But if price or region is no limit, Capcom’s got a Japan-exclusive offer for you. As part of the slew of collector’s editions for the upcoming Resident Evil 2 remake, Capcom has partnered with high-end keyboard maker Qwerkytoys to release a bluetooth-enabled mechanical keyboard that resembles a typewriter like the ones you use to save in Resident Evil games of old. The keyboard includes Umbrella Corp. and Lexington branding. And depending on which edition you get, you can also enhance the immersion with inkwells which store police tape, which you can use to seal off your house or apartment to no one will get near your new expensive keyboard.

How expensive is it? Well, the cheapest edition you can get which includes the keyboard (and nothing else) is 75,000 yen, which is roughly 700 dollars (not including shipping). But if you want everything, which includes everything in the previously-announced other collector’s edition, the keyboard, and four of those police tape rolls, it’ll run you 99,800 yen, which translates to $900. 

If that’s too rich for your blood, you can already snag a great deal on the keyboard itself. All you have to do is forego the game-related branding and buy it plain straight from Qwerkytoys, which has had a standard version of this same keyboard available for $250. Where does the extra $450 it costs to have it RE-branded go, exactly? No one knows! Think of it as a donation the Raccoon City police department, maybe?

Grasshopper Manufacture’s cult favorite Killer7 is coming to Steam this fall, and our own Suriel Vasquez was able to finagle some exclusive footage from the game running on PC. In honor of this special occasion, we’ve reassembled the complete original crew of our Super Replay playthrough in today’s NGT.

Suriel’s here, along with Joe Juba, Leo Vader, Andrew Reiner, and me. Yep! It’s a complete reunion! Check out the new Killer7 PC footage, and marvel at Suriel marveling at a bunch of weird little details. For example, remember how the weak spots looked one way before? Now they look another, 1080p way! You can’t get this anywhere else, folks!

Killer7 is coming to Steam this fall.

We already know Fallout 76 will be an online-oriented game, with a focus on inter-player interactions over branching dialogue trees with NPCs. But what does that mean when comes to player-one-player confrontations? During today’s Fallout 76 panel at Quakecon, project lead Jeff Gardiner, game director Todd Howard, and development director Chris Meyer gave us some elucidating details.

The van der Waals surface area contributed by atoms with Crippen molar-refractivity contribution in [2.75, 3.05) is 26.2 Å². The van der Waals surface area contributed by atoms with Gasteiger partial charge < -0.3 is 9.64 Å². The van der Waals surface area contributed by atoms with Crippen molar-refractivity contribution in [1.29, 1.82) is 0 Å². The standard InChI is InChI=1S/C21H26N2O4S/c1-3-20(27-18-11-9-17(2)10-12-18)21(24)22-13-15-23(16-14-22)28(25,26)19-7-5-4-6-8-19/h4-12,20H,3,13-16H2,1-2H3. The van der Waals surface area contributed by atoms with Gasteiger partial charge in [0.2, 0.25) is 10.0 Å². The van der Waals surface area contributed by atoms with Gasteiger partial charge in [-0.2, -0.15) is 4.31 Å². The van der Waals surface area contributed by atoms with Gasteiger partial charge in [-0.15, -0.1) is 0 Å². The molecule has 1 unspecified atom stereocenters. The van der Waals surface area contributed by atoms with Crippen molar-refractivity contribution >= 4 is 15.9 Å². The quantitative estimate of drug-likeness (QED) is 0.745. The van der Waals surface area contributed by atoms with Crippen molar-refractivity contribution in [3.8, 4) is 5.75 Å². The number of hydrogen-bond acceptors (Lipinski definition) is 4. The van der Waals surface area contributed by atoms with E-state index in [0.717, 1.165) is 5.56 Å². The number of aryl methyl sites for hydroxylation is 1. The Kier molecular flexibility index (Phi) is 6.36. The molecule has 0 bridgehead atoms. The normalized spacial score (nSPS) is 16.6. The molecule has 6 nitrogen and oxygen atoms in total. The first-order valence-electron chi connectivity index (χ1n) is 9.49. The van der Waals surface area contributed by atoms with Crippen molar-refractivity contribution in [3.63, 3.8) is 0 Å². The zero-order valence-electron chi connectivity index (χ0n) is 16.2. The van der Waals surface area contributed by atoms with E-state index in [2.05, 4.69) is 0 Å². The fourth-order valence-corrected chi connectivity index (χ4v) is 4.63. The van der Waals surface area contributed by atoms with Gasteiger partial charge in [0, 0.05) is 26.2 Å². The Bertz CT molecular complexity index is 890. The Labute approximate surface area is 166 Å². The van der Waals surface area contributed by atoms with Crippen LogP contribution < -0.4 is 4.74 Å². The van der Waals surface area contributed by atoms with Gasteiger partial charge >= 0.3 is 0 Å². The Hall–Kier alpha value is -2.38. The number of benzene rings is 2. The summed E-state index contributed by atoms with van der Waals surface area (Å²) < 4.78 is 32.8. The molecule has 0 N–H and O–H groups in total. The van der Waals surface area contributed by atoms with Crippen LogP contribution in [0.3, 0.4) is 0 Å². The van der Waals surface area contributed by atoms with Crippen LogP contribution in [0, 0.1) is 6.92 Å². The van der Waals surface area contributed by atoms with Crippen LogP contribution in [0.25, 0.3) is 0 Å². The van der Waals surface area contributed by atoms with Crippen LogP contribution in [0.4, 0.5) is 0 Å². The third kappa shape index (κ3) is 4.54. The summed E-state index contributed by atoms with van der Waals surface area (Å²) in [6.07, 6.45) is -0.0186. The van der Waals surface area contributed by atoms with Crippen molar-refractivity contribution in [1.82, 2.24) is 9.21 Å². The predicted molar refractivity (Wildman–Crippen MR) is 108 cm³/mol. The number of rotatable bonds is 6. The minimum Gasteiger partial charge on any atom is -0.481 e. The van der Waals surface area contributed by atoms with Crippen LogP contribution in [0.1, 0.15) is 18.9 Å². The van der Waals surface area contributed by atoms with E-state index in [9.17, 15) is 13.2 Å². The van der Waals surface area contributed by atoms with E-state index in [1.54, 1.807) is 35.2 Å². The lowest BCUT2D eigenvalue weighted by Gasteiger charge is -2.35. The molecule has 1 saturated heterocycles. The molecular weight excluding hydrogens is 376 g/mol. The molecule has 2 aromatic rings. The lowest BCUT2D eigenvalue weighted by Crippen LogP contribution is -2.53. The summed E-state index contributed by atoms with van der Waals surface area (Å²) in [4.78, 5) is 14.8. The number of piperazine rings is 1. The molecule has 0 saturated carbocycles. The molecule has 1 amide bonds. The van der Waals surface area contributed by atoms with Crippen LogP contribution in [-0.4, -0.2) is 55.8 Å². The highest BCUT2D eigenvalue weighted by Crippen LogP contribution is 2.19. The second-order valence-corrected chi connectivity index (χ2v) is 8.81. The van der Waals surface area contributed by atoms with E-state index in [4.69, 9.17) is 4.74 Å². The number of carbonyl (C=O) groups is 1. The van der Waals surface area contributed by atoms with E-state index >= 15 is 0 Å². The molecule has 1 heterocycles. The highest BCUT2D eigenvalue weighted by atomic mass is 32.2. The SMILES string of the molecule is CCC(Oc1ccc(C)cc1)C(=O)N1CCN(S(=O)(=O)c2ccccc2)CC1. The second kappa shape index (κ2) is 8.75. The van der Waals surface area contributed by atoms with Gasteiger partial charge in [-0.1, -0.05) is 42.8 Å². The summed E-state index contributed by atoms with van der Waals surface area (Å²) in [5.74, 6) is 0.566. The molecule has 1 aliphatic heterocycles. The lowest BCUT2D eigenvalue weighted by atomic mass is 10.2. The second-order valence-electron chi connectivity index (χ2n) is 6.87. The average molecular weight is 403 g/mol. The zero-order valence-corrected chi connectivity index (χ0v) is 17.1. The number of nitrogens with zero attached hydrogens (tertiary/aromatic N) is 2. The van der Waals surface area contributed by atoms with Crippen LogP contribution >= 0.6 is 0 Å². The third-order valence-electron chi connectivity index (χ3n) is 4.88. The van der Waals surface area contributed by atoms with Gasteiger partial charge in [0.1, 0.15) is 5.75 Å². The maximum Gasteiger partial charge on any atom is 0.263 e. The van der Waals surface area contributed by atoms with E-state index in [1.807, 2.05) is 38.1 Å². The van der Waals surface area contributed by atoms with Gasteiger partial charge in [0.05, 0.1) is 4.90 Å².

Since Fallout games have been mostly single-player affairs up until this point, multiplayer introduces some interesting problems. At the forefront of the team’s mind was the question of how the world would deal with griefers – people who might wander the wasteland looking to ruin other people’s games by relentlessly attacking them.

Todd Howard’s answer to this question was quick. “We turn ass***** into interesting content.”

“We want this element of danger [in Fallout 76] without griefing,” Howard said. After hitting level five, you’ll begin to encounter other players as you explore the wasteland. One of the ways you can interact with them is to shoot them. Taking into the account the fact that players are likely going to shoot each other on the fly quite often (by accident or otherwise), early potshots won’t deal much damage. But if one player is insistent on attacking another, that damage will begin to increase. You can, however, avoid accidental encounters completely by enabling a pacifist flag, which will prevent your bullets from harming other players.

If you do want to fight, the individual levels of each player will matter, but not as much as you might think. Players who’ve played for a while will obviously be stronger, but that doesn’t mean lower-level players are entirely powerless. The power curve is more normalized in PvP than in PvE, making PvP encounters a bit more fair. “The guy in Power Armor with a minigun is obviously going to be harder [to kill], but if you get the drop on him with a knife, it does kind of work,” Howard said during the panel.